It's subjective. Some people just seem to have inbuilt good timing, others, who've played for years, don't seem to notice a skipped beat, an added beat, slowing down, etc. And for those, a metronome probably won't help. I've tried drum machines with them, and they didn't help either.Generally they're folks that play by themselves for long periods.
It depends a lot on what you're doing with a song. If you're working through the chord sequence, strumming along, then the tempo of a track should be enough to keep you going.If the changes are too quick, then by all means slow it down, but it's probably only one bit that's tricky. Just go over that part slowly.
If it's a solo, and you're trying to read tab,(I know you said by ear), it'll have to be slow, but just do it at your own speed till it's good enough.With solos, try to understand the sets of notes, and align them to notes you've learned in scales, etc. Patterns will appear, and they will help the flow of your playing.And for Gawd's sake, don't rely too heavily on tab, especially that with no proper dots for timing ! A good way is to loop a phrase and keep listening and playing along to it - try to loop it to exact bars, though.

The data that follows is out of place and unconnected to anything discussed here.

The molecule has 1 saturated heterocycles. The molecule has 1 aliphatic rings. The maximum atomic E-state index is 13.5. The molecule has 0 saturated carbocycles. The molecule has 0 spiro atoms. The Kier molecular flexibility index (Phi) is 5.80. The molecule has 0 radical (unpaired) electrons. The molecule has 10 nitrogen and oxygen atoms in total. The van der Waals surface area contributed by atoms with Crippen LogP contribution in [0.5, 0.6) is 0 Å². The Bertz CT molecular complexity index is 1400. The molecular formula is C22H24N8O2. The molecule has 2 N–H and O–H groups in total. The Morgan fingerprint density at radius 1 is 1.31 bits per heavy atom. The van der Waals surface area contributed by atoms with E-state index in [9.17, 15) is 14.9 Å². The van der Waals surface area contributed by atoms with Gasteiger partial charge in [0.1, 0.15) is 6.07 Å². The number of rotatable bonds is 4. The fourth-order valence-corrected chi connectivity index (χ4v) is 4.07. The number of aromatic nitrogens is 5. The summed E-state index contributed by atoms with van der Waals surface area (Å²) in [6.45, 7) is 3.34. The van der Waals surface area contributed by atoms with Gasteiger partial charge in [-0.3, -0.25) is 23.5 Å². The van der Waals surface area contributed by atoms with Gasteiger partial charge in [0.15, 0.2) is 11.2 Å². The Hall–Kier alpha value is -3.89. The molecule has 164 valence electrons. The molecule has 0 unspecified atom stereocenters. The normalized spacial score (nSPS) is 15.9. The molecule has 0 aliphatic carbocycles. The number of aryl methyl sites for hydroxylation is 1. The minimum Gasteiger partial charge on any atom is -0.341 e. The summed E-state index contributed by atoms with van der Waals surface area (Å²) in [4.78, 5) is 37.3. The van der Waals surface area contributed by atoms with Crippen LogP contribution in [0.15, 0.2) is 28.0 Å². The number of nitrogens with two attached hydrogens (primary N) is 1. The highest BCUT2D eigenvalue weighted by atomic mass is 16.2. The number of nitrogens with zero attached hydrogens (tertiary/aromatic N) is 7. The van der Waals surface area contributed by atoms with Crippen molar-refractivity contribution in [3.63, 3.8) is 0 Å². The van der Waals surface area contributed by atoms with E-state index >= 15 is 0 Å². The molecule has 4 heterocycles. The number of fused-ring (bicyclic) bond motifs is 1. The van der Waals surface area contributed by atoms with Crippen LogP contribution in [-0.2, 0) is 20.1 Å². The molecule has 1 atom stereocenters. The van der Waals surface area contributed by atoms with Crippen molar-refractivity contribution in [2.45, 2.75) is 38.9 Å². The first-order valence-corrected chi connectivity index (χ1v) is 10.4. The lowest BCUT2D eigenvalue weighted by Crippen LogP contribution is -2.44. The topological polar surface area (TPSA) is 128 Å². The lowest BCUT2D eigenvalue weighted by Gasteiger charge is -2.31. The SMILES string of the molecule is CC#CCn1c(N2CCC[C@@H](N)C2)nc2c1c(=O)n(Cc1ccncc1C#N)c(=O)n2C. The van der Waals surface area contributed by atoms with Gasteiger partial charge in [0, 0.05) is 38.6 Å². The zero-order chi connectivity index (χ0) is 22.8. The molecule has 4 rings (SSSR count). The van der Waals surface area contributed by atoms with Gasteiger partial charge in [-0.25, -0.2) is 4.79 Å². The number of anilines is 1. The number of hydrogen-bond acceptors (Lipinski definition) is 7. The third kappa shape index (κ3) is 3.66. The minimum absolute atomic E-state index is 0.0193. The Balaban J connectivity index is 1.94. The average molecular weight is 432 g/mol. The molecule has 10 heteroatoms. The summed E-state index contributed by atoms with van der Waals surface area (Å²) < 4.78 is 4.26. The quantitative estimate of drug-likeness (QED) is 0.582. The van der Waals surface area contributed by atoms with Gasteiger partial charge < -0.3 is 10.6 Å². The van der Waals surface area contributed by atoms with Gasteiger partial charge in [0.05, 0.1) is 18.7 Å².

I've mixed views on metronomes, and click tracks. It's so much better playing along to a drummer (especially a good'un), or a drum track. A metronome to me is quite un-musical.Use a backing track when possible.Ask your teacher to elaborate on why a metronome is the 'best way to learn correct timing...' For some, a tapping foot is the best. You'll know you've got it sorted when you play along with others, and no-one moans !